And while it’s possible that these are futuristic materials, I don’t buy into it. Unless it’s specifically stated, then it’s ordinary glass, especially because nearly every one of these franchises has a moment where the glassware is broken in dramatic fashion. But, okay, it’s a maybe.
Now, the big one are the stills. Battlestar Galactica and Stargate Universe both feature stills. For BSG, it’s a very poorly guarded secret, but it seems to be tolerated. For SGU, it’s actively encouraged. Given the dire straits both shows face, that of being stranded and low on supplies, this doesn’t make sense. Creating alcohol uses up a lot of otherwise serviceable food in order to make a little bit of booze. This doesn’t even account for the energy used up. Moreover, where are they getting the fermenting bacteria?
I know, too much thinking about this stuff. But I think these stills are more about capturing the feel of rebellion that Prohibition America represented. The rules say no alcohol, so no alcohol. The enterprising (no pun) American would simply make his own, sticking it to the Man. But, practically speaking, it makes more sense for a spaceship simply to load up on booze at a nearby port then to try and make it themselves. Of course this rules out both BSG and SGU, but shouldn’t that be part of the drama? Why do they make mention of not having coffee (or coffee ground from algae) but still have plenty of alcohol? I think those offer more interesting plotlines than the stills do.

Monday, December 12, 2016

M3 Twilight of the Gods

            This is it, the end of the worlds as we know them. Despite all of Odin’s efforts (and there are more covered in some of the heroic sagas), Ragnarok will arrive. Loki, of course, is the primary mover and shaker, here, who breaks free from his bonds, causing earthquakes and other destruction. Next comes Fenrir, with more of the same. All of this destruction isn’t just in Asgard, but throughout all of the nine worlds, particularly Midgard, AKA Earth.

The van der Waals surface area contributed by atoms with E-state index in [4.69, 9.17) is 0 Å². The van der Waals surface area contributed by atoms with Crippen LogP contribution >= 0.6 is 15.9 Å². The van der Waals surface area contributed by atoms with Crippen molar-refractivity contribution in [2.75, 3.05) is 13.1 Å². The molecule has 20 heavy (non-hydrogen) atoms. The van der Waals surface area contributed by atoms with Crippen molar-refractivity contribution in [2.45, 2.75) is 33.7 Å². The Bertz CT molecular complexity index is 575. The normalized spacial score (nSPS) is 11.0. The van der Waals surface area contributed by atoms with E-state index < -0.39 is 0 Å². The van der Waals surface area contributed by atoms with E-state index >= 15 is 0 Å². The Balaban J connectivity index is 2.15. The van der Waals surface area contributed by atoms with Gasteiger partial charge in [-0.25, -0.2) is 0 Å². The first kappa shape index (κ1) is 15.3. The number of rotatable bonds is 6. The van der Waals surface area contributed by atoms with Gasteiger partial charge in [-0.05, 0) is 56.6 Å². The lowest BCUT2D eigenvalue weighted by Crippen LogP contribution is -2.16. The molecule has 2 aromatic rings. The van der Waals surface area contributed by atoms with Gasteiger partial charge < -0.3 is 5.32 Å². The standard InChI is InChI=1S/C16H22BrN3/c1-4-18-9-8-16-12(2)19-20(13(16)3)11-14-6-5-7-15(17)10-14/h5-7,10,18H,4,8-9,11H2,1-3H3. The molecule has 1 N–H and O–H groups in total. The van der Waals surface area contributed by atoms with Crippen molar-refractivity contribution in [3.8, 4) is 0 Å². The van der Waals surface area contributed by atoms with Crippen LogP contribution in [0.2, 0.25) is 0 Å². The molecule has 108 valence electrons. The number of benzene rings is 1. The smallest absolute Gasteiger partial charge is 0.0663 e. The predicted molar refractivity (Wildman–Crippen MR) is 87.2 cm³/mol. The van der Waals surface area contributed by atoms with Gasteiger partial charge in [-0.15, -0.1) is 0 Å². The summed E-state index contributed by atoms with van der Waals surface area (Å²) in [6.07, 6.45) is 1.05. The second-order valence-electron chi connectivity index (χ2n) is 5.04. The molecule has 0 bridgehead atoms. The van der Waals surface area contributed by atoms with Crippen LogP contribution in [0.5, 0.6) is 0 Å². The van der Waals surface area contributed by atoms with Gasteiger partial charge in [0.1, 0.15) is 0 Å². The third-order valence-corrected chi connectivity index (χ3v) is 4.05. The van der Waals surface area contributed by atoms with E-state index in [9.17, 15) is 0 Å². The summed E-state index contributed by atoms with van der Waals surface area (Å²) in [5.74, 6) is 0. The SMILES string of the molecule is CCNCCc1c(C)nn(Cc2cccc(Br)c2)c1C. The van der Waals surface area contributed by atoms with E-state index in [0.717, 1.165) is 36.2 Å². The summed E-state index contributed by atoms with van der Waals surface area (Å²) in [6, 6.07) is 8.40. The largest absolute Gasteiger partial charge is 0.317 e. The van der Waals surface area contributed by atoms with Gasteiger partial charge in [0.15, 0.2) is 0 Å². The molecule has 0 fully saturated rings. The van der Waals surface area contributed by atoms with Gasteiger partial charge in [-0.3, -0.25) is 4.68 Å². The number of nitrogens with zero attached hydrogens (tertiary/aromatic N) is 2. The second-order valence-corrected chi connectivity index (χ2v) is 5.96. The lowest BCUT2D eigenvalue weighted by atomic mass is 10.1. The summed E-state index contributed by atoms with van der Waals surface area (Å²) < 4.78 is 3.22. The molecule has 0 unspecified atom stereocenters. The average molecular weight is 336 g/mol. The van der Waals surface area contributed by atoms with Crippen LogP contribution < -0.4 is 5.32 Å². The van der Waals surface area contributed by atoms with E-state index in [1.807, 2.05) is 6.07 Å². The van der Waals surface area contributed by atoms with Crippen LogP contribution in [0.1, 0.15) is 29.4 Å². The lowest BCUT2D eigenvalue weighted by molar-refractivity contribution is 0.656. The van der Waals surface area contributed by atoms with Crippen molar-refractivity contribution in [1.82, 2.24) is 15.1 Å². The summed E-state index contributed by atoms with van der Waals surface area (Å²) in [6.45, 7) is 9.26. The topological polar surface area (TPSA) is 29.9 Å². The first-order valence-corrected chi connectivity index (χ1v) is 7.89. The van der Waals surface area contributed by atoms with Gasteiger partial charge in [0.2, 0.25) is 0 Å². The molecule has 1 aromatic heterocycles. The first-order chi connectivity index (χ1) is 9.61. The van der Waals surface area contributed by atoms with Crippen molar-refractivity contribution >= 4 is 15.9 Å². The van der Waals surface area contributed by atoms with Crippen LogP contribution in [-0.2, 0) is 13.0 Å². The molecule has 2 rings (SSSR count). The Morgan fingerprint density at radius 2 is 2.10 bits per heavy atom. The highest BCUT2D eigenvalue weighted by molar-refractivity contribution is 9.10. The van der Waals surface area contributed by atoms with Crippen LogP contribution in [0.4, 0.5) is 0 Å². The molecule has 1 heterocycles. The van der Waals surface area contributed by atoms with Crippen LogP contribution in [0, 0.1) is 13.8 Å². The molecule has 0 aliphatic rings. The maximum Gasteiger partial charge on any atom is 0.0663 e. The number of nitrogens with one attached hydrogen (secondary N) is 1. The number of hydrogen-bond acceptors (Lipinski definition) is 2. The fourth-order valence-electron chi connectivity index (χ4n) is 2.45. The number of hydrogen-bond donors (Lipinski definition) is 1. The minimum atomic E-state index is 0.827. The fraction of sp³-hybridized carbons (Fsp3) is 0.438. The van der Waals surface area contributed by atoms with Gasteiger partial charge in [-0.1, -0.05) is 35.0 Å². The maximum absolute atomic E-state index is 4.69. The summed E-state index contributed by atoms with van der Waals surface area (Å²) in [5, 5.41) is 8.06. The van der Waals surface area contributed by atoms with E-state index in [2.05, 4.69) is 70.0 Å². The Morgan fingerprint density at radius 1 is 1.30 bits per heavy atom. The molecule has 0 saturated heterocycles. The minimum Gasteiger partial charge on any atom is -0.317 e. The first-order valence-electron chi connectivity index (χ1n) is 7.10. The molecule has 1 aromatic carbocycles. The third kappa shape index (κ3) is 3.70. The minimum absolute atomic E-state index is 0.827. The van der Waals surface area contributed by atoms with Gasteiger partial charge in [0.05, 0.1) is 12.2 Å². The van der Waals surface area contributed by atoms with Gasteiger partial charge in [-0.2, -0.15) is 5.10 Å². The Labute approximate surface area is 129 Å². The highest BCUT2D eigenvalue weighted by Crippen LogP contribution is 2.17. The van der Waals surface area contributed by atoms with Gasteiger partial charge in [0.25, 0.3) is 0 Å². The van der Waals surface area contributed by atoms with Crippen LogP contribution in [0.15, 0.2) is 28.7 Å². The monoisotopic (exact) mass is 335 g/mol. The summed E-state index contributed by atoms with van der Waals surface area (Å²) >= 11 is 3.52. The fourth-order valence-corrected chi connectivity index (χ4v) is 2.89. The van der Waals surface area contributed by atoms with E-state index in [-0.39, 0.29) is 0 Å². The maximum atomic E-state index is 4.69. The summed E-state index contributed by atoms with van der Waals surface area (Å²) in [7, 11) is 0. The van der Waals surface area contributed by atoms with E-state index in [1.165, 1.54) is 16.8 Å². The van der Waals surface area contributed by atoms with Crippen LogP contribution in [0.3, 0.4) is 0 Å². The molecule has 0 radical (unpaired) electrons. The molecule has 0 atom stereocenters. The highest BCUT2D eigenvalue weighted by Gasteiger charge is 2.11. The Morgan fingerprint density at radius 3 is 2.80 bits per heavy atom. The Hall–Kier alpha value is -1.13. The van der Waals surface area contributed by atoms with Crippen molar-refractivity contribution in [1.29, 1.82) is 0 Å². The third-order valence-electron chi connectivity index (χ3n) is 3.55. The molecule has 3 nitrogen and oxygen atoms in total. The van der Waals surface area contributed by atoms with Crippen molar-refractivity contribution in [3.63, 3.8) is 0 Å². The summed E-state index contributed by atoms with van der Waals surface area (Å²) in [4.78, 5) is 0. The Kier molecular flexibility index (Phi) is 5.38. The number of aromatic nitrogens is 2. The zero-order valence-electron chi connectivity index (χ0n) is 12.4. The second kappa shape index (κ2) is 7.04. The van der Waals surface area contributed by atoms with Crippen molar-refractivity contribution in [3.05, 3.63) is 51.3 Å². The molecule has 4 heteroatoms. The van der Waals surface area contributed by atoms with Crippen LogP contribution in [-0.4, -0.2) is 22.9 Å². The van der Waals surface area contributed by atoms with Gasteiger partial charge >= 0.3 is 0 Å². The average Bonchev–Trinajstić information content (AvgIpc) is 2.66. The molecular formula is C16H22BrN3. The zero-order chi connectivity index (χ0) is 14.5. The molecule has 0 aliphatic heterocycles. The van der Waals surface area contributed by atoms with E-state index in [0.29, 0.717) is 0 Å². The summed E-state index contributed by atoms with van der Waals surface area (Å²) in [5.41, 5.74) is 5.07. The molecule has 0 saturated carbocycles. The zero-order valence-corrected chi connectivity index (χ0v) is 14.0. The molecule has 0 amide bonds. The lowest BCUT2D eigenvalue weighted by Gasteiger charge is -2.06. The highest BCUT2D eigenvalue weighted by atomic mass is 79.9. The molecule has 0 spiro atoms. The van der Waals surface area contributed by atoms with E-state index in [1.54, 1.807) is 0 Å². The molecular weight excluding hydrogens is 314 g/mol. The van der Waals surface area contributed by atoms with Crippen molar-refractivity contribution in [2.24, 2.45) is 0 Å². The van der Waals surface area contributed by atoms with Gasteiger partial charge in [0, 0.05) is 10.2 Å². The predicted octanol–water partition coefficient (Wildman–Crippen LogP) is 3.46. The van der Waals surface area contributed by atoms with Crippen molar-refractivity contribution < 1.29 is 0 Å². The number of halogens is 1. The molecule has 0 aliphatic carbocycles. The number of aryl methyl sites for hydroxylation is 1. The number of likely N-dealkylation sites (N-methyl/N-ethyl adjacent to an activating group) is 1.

Friday, December 9, 2016

F3 The Interview

            Nina sat awkwardly, trying to figure out what to do with her hands while the sound technician wordlessly adjusted the boom microphone in front of her.
            “Live in three, two, one,” the man in the sound booth said.
            “And welcome to Science Talk. This is Linda Heinz, your host. We’ve got a good show lined up for all of you, today. We’ve got Duncan Thomas, an astrophysics professor from Columbia, who will explain how the Tyson deep space array is able to capture not just images of other stars, but allow us to peer back to the origins of the universe in ways that the James Webb telescope could only dream of. But before we get to Professor Thomas, we have here Dr. Nina Elsbeth who works for ISA’s Extra Solar Conditions Group. Welcome, Doctor.”

Thursday, December 8, 2016

BSG Water

            Continuing my critique of sci-fi shows, I’ve gone back to Battlestar Galactica, the reboot. The two-part arc of how the Galactica loses and regains its water is what I’m looking at here. In the first episode, “Water” a bomb blows one of the water tanks, spilling the water into space.

Monday, December 5, 2016

M3 Nature of Norse Fate

            Ragnarok looms on the horizon of Norse mythology at every turn. The story of Fenrir is not done, even after his chaining. We’ll even set the scene.
Fenrir took the hand of Tyr. Though noble Tyr willingly sacrificed his hand to chain the monster, the gods retreated. Fenrir lashed about trying to break the silken band. The earth did tremble, and the band quivered, but its strength proved the greater. In fear, the gods retreated. There, on the peak, did Fenrir calm himself, hunter’s eyes did narrow on the last of the gods. “Flee from me, Aesir. I will bide your time, and in the end of days will I break my chain and have my revenge.”

Friday, December 2, 2016

F3 Theft

            (This will have tie-ins to a future Flynn book)
            Commander Jane Hutchins contemplated the steps that led her to command of the station, wondering if she had offended the stars or celestials in some way that she ended up in a dead-end command. Four Winds Station carried a certain amount of prestige, certainly, but it was the prestige of a dead career. Since Jump drives were invented, there was less demand for a sailing fleet, and the station to service that fleet.